Interpreting the Lod Mosaics

In 1996, archaeologists discovered an elaborate Roman-era tiled floor in the Israeli city of Lod, and another eight years later. It emerged that both were part of a large villa, excavation of which continued until 2014. Amir Gorzalczany explains the significance of these findings. (Interview by Imelda Barnard.)

[T]he villa had at least four wings; the Lod mosaic served as the living-room floor and this new mosaic, which forms the southern part of the complex, was a “peristyle”—a paved courtyard surrounded by columns and corridors.

It’s a very rich, late Roman work, composed of rectangular concentric frames. Inside are nine medallions, octagonal in shape: five of these depict animals fighting or hunting; two depict fish, showing species from the Mediterranean Sea; and two others reveal birds—doves and partridges—beside objects, including an amphora and a basket of flowers. Based on the ceramic shards found during the excavation, and on numismatic as well as artistic grounds, we have dated it to the 3rd century. This mosaic is the best of the Roman tradition.

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More about: Ancient Rome, Archaeology, Art, History & Ideas, Mosaics

UN Peacekeepers in Lebanon Risk Their Lives, but Still May Do More Harm Than Good

Jan. 27 2023

Last month an Irish member of the UN Interim Force in Lebanon (UNIFIL) was killed by Hizballah guerrillas who opened fire on his vehicle. To David Schenker, it is likely the peacekeeper was “assassinated” to send “a clear message of Hizballah’s growing hostility toward UNIFIL.” The peacekeeping force has had a presence in south Lebanon since 1978, serving first to maintain calm between Israel and the PLO, and later between Israel and Hizballah. But, Schenker explains, it seems to be accomplishing little in that regard:

In its biannual reports to the Security Council, UNIFIL openly concedes its failure to interdict weapons destined for Hizballah. While the contingent acknowledges allegations of “arms transfers to non-state actors” in Lebanon, i.e., Hizballah, UNIFIL says it’s “not in a position to substantiate” them. Given how ubiquitous UN peacekeepers are in the Hizballah heartland, this perennial failure to observe—let alone appropriate—even a single weapons delivery is a fair measure of the utter failure of UNIFIL’s mission. Regardless, Washington continues to pour hundreds of millions of dollars into this failed enterprise, and its local partner, the Lebanese Armed Forces.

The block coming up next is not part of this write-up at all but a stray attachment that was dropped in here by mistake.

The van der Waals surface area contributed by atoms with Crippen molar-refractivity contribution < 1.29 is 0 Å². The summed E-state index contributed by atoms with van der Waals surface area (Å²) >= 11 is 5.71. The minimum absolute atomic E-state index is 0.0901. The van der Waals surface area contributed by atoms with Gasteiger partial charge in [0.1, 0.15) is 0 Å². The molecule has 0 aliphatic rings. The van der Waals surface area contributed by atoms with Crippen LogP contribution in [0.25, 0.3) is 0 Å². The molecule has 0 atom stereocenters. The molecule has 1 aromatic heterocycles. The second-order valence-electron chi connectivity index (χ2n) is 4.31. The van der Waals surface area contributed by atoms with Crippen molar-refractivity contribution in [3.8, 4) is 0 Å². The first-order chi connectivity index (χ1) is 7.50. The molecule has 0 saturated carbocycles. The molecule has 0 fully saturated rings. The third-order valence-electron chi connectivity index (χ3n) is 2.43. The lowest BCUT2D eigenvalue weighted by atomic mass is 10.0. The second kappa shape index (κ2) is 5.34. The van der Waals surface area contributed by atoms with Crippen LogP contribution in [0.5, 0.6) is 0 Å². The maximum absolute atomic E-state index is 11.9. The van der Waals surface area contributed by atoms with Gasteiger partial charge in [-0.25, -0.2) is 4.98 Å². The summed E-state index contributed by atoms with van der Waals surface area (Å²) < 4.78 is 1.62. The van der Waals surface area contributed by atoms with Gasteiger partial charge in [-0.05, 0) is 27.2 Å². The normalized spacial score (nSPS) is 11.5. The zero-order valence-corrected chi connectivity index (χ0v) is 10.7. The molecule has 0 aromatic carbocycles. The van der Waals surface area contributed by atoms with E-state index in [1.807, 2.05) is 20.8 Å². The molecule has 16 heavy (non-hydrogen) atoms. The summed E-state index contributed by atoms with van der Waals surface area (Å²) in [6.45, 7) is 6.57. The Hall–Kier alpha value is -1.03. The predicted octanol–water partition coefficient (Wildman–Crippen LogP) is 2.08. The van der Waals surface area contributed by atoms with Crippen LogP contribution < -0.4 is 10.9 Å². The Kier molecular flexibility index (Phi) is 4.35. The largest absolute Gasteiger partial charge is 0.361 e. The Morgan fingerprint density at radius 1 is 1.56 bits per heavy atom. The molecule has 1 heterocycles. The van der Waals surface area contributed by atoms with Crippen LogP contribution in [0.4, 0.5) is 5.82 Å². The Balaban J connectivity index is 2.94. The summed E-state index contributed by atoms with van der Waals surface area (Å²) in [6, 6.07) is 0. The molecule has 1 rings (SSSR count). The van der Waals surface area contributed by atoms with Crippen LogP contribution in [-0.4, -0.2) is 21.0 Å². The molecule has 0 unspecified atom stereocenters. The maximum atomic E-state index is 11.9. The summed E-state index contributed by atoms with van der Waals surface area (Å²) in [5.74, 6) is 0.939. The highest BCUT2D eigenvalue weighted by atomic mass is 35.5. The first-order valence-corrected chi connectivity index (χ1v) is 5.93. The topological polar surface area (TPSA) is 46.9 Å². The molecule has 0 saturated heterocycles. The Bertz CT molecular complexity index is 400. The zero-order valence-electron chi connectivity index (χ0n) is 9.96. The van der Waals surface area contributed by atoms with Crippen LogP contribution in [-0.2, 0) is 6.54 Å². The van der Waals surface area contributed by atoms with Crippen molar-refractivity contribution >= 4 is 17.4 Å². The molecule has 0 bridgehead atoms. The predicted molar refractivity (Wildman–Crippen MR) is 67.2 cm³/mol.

Since 2006, UNIFIL patrols have periodically been subjected to Hizballah roadside bombs in what quickly proved to be a successful effort to discourage the organization proactively from executing its charge. In recent years, though, UN peacekeepers have increasingly been targeted by the terror organization that runs Lebanon, and which tightly controls the region that UNIFIL was set up to secure. The latest UN reports tell a harrowing story of a spike in the pattern of harassment and assaults on the force. . . .

Four decades on, UNIFIL’s mission has clearly become untenable. Not only is the organization ineffective, its deployment serves as a key driver of the economy in south Lebanon, employing and sustaining Hizballah’s supporters and constituents. At $500 million a year—$125 million of which is paid by Washington—the deployment is also expensive. Already, the force is in harm’s way, and during the inevitable next war between Israel and Hizballah, this 10,000-strong contingent will provide the militia with an impressive human shield.

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More about: Hizballah, Lebanon, Peacekeepers, U.S. Foreign policy